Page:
A series of sulfonyl chlorides and a control, benzoyl chloride, all 1.0% by weight of total composition weight, were tested in combination with 1.0% by weight manganese carbonyl in NPGDA wherein the irradiating source consisted of visible light (λ >400 nm). This was accomplished by interposing an ultraviolet absorbing filter in the photocalorimeter between the light source and the shutter. The absorption characteristics of the filter were such that it transmitted no light of wavelength shorter than 372 nm, 25% transmission at 380 nm, 66% transmission at 400 nm, and 100% above 410 nm. The compositions tested by the photocalorimetric technique of Example 1, modified to use visible light, are summarized in Table 2. The results show that the present manganese carbonyl-sulfonyl chloride photoinitiators are also effective in visible light and that other chlorinated compounds are ineffective.

EXAMPLE 3

The photoiniators to be evaluated were mixed with Hetron 520V (Ashland Chemical Company), an oligomer of isophthalic anhydride, maleic anhydride, and propylene glycol dissolved in α-methyl styrene and further diluted with 27% styrene. The compositions were irradiated in an inert atmosphere with a Gates 420U11B lamp and the tack-free cure times determined. The results, summarized in Table 3, show that materials containing a mixture of manganese carbonyl and 1,3,5-benzenetrisulfonyl chloride cured faster than the commercial isobutyl benzoin ether photoinitiator, Vicure 30. All percentages are by weight of total composition.

EXAMPLE 4

A pigmented composition consisting of:

15 parts Chempol 19-4827 (acrylate capped urethane oligomer)

12.5 parts NPGDA

15.0 parts Hydroxypropyl acrylate

7.5 parts 2-Ethylhexyl acrylate

30.0 parts TiO2 (TiPure 33)

was mixed with 1% by weight manganese carbonyl and 1% by weight 1,3,5-benzenetrisulfonyl chloride by ball milling for two days. A curing profile was determined by the photocalorimetric technique described in Example 1. A specific reaction-rate constant (k) was determined as 1.1 (% sec-1). This example illustrates the effectiveness of the present photoinitiator system in pigmented systems.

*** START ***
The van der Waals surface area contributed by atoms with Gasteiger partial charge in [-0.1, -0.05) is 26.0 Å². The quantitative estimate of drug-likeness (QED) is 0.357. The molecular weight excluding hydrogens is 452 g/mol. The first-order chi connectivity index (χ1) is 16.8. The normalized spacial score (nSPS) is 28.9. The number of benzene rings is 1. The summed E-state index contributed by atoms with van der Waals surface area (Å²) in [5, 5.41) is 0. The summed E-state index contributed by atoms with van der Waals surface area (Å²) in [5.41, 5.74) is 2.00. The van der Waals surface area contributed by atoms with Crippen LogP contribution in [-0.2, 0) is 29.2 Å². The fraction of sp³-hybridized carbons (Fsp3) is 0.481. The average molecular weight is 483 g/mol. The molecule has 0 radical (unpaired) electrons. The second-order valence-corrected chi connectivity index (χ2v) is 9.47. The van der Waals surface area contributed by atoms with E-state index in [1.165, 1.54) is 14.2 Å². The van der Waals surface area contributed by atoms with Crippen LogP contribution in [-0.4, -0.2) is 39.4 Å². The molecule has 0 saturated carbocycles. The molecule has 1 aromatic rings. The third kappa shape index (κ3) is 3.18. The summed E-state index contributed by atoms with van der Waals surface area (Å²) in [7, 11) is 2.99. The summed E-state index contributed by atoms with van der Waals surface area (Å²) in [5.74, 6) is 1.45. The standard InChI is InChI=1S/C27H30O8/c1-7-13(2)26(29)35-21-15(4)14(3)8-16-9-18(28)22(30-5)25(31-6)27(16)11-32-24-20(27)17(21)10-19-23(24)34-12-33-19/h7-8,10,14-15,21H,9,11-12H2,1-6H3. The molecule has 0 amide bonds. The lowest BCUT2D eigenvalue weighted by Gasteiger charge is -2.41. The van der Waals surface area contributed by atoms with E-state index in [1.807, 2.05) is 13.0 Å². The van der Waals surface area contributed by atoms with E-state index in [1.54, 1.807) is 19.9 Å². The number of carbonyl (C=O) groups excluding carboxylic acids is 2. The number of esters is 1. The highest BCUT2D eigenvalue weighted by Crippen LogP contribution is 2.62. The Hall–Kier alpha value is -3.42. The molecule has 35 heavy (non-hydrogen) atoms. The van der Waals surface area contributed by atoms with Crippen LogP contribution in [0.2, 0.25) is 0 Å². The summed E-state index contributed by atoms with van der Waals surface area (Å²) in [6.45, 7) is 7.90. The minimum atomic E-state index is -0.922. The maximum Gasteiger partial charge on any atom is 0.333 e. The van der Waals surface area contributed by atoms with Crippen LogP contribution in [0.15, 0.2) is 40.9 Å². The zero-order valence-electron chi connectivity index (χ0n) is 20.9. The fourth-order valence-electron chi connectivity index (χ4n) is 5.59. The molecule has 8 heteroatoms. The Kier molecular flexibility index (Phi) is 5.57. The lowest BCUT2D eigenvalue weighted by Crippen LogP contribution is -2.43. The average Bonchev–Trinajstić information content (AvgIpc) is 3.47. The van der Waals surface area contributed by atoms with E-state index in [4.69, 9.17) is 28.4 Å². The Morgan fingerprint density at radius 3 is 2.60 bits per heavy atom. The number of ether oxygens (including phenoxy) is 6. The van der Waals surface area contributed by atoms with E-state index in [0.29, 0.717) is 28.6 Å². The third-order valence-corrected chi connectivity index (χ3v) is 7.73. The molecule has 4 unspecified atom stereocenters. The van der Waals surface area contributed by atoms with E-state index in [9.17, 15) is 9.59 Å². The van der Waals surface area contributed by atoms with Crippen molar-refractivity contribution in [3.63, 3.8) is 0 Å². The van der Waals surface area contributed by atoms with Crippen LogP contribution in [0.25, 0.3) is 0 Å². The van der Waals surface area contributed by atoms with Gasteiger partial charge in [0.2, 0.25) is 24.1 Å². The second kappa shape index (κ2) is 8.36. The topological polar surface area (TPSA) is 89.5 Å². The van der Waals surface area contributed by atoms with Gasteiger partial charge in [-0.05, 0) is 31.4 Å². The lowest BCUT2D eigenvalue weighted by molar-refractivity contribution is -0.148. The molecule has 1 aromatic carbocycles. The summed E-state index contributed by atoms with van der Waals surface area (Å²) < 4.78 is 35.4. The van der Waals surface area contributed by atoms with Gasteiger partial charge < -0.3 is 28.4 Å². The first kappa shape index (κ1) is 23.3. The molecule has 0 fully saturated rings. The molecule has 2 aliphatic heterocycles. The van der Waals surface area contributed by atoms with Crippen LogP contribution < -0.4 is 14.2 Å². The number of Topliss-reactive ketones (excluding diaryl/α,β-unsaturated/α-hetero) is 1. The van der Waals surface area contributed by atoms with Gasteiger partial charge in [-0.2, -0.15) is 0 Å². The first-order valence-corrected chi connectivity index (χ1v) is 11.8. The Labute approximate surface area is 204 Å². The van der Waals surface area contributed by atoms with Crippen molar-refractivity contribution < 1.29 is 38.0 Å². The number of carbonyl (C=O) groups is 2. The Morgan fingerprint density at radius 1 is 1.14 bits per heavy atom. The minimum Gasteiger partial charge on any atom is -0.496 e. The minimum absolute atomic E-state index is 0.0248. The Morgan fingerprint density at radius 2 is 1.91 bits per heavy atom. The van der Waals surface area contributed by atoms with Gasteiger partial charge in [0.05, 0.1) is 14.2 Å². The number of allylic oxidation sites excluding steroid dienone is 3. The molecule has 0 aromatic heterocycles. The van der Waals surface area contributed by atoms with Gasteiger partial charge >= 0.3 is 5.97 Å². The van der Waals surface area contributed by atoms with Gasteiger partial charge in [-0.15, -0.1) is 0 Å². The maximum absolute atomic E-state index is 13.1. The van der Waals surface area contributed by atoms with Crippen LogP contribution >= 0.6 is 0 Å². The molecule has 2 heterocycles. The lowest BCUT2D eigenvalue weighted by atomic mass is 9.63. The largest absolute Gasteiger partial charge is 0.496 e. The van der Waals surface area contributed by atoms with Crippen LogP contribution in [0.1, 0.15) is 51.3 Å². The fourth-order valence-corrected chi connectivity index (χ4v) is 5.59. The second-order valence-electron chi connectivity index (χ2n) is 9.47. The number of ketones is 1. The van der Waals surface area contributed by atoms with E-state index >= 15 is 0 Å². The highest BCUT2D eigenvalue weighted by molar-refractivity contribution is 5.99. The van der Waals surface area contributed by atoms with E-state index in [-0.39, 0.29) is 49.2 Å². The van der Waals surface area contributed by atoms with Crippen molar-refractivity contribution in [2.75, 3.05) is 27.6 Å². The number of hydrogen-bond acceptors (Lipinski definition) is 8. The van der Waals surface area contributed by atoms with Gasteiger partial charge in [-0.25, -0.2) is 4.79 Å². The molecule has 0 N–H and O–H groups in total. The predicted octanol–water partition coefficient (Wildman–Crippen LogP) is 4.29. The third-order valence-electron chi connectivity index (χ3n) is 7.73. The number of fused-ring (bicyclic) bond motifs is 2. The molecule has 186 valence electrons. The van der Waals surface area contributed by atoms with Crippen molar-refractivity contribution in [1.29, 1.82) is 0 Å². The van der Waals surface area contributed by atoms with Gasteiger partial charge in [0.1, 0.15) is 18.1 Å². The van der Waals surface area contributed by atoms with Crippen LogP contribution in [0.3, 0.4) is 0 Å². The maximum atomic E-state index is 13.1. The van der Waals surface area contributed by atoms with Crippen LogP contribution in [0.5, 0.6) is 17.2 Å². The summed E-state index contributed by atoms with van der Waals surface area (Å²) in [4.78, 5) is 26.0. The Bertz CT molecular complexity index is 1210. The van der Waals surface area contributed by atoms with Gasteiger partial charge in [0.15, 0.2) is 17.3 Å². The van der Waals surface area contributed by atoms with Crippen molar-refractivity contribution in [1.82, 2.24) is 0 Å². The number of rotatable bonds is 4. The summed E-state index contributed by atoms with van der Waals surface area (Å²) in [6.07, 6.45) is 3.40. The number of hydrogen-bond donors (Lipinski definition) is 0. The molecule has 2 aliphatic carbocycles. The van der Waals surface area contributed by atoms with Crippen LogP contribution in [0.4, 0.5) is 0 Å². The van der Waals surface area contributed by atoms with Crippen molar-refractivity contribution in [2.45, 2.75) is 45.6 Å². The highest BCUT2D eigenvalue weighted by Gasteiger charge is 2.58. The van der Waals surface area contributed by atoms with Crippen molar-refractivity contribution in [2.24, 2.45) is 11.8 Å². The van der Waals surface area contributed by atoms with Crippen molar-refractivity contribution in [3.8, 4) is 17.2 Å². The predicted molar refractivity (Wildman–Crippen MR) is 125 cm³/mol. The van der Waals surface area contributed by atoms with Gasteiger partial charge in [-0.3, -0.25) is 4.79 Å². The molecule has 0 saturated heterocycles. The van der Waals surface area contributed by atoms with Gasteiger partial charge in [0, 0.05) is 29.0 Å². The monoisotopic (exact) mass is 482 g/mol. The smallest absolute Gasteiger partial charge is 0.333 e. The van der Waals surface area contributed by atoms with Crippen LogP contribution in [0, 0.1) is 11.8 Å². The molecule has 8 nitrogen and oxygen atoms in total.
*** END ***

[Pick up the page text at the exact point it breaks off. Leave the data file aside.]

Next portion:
Table 1__________________________________________________________________________Test Results of Organometallic Photoinitiators in NPGDA           Concn. Wt.        Concn. Wt.Component 1     Percent                 Component 2 Percent                                   k__________________________________________________________________________1,2-Dichlorobenzene-4,6-           1     None        --    0.13disulfonyl chlorideNone            --    Manganese carbonyl                             1     0.0081,2-Dichlorobenzene-4,6-disulfonyl chloride           1     Manganese carbonyl                             1     7.11,2-Dichlorobenzene-4,6-disulfonyl chloride           1     Tungsten hexacarbonyl                             1     0.051,2-Dichlorobenzene-4,6-           1     Mesitylene tungsten                             1     0.007disulfonyl chloride   tricarbonyl1,2-Dichlorobenzene-4,6-           1     Bis(triphenyl phosphine                             1     0.14disulfonyl chloride   nickel carbonyl)1,2-Dichlorobenzene-4,6-disulfonyl chloride           1     Ru(CO)4 P(C6 H5)3                             1     0.011,2-Dichlorobenzene-4,6-disulfonyl chloride           1     [Co(CO3)P(C6 H5)3 ]2                             1     0.151,3,5-Benzenetrisulfonyl           0.5   None        --    0.04chloride1,3,5-Benzenetrisulfonyl           0.5   V(CO)6 0.5   0.04chlorideNone            --    V(CO)6 1.0   0.0081,3,5-Benzenetrisulfonyl           1     Fe2 (CO)9                             1     0.013chlorideNone                  Fe2 (CO)9                             2     0.008None                  Co2 (CO)8                             2.5   0.0091,3,5-Benzenetrisulfonyl           2.5   None        --    0.09chloride        1.25  Co2 (CO)8                             1.25  0.02α,α-Diethoxyacetophenone           1.0   None        --    1.4α-Toluenesulfonyl chloride           0.49  Mn2 (CO)10                             0.5   14.2p-Toluenesulfonyl chloride           0.49  Mn2 (CO)10                             0.5   12.9α-Toluenesulfonyl fluoride           0.45  Mn2 (CO)10                             0.5   0.6None            --    Manganese carbonyl                             0.31  <0.006                 bromide [Mn(CO)5 Br]α-Toluenesulfonyl chloride           0.25  Manganese Carbonyl                             0.31  0.90                 bromide [Mn(CO)5 Br]Benzoyl chloride           1.0   Mn2 (CO)10                             0.0061-Butanesulfonyl chloride           1.0   Mn2 (CO)10                             1.0   3.71,3,5-Benzenetrisulfonylchloride        1.0   Mn2 (CO)10                             1.0   8.3Trichloromethanesulfonylchloride        1.0   Mn2 (CO)10                             1.0   4.62,4,6-Toluenetrisulfonylchloride        1.0   Mn2 (CO)10                             1.0   8.82,4,6-Toluenetrisulfonylchloride        0.08  Mn2 (CO)10                             5.0   9.72,4,6-Toluenetrisulfonylchloride        0.16  Mn2 (CO)10                             5.0   13.02,4,6-Toluenetrisulfonylchloride        0.48  Mn2 (CO)10                             5.0   9.22,4,6-Toluenetrisulfonylchloride        6.5   Mn2 (CO)10                             5.0   5.72,4,6-Toluenetrisulfonylchloride        19.4  Mn2 (CO)10                             5.0   3.71,2-Dichlorobenzene-3,5-disulfonyl chloride           1.0   Mn2 (CO)10                             1.0   7.8N-methyltetrachlorophthalamide           1.0   Mn2 (CO)10                             1.0   0.008__________________________________________________________________________